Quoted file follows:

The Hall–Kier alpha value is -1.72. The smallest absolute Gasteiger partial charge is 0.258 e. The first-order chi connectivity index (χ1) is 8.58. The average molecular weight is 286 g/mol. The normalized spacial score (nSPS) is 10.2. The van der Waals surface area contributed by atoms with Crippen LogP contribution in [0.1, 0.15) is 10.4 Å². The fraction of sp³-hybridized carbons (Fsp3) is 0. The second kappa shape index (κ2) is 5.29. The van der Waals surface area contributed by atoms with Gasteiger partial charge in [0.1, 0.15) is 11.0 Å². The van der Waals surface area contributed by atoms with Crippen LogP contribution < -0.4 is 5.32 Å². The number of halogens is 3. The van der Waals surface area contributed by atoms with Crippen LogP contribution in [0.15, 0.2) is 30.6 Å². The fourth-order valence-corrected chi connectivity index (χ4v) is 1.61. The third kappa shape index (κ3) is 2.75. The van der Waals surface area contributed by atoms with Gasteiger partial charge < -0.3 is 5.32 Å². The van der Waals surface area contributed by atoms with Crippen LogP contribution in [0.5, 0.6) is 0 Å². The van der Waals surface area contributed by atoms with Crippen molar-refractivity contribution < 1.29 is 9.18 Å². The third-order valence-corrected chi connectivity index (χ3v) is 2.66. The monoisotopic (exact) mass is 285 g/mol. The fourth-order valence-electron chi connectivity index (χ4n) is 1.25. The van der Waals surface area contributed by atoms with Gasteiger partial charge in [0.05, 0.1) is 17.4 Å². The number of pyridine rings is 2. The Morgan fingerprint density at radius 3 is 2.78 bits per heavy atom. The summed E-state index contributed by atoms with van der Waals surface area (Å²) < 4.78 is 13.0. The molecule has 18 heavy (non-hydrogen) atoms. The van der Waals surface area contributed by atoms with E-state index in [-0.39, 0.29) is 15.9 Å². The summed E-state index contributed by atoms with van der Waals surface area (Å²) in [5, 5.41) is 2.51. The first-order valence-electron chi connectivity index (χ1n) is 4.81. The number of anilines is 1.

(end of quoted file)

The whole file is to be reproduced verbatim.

The Hall–Kier alpha value is -1.72. The smallest absolute Gasteiger partial charge is 0.258 e. The first-order chi connectivity index (χ1) is 8.58. The average molecular weight is 286 g/mol. The normalized spacial score (nSPS) is 10.2. The van der Waals surface area contributed by atoms with Crippen LogP contribution in [0.1, 0.15) is 10.4 Å². The fraction of sp³-hybridized carbons (Fsp3) is 0. The second kappa shape index (κ2) is 5.29. The van der Waals surface area contributed by atoms with Gasteiger partial charge in [0.1, 0.15) is 11.0 Å². The van der Waals surface area contributed by atoms with Crippen LogP contribution < -0.4 is 5.32 Å². The number of halogens is 3. The van der Waals surface area contributed by atoms with Crippen LogP contribution in [0.15, 0.2) is 30.6 Å². The fourth-order valence-corrected chi connectivity index (χ4v) is 1.61. The third kappa shape index (κ3) is 2.75. The van der Waals surface area contributed by atoms with Gasteiger partial charge < -0.3 is 5.32 Å². The van der Waals surface area contributed by atoms with Crippen LogP contribution in [0.5, 0.6) is 0 Å². The van der Waals surface area contributed by atoms with Crippen molar-refractivity contribution < 1.29 is 9.18 Å². The third-order valence-corrected chi connectivity index (χ3v) is 2.66. The monoisotopic (exact) mass is 285 g/mol. The fourth-order valence-electron chi connectivity index (χ4n) is 1.25. The van der Waals surface area contributed by atoms with Gasteiger partial charge in [0.05, 0.1) is 17.4 Å². The number of pyridine rings is 2. The Morgan fingerprint density at radius 3 is 2.78 bits per heavy atom. The summed E-state index contributed by atoms with van der Waals surface area (Å²) < 4.78 is 13.0. The molecule has 18 heavy (non-hydrogen) atoms. The van der Waals surface area contributed by atoms with E-state index in [-0.39, 0.29) is 15.9 Å². The summed E-state index contributed by atoms with van der Waals surface area (Å²) in [5, 5.41) is 2.51. The first-order valence-electron chi connectivity index (χ1n) is 4.81. The number of anilines is 1.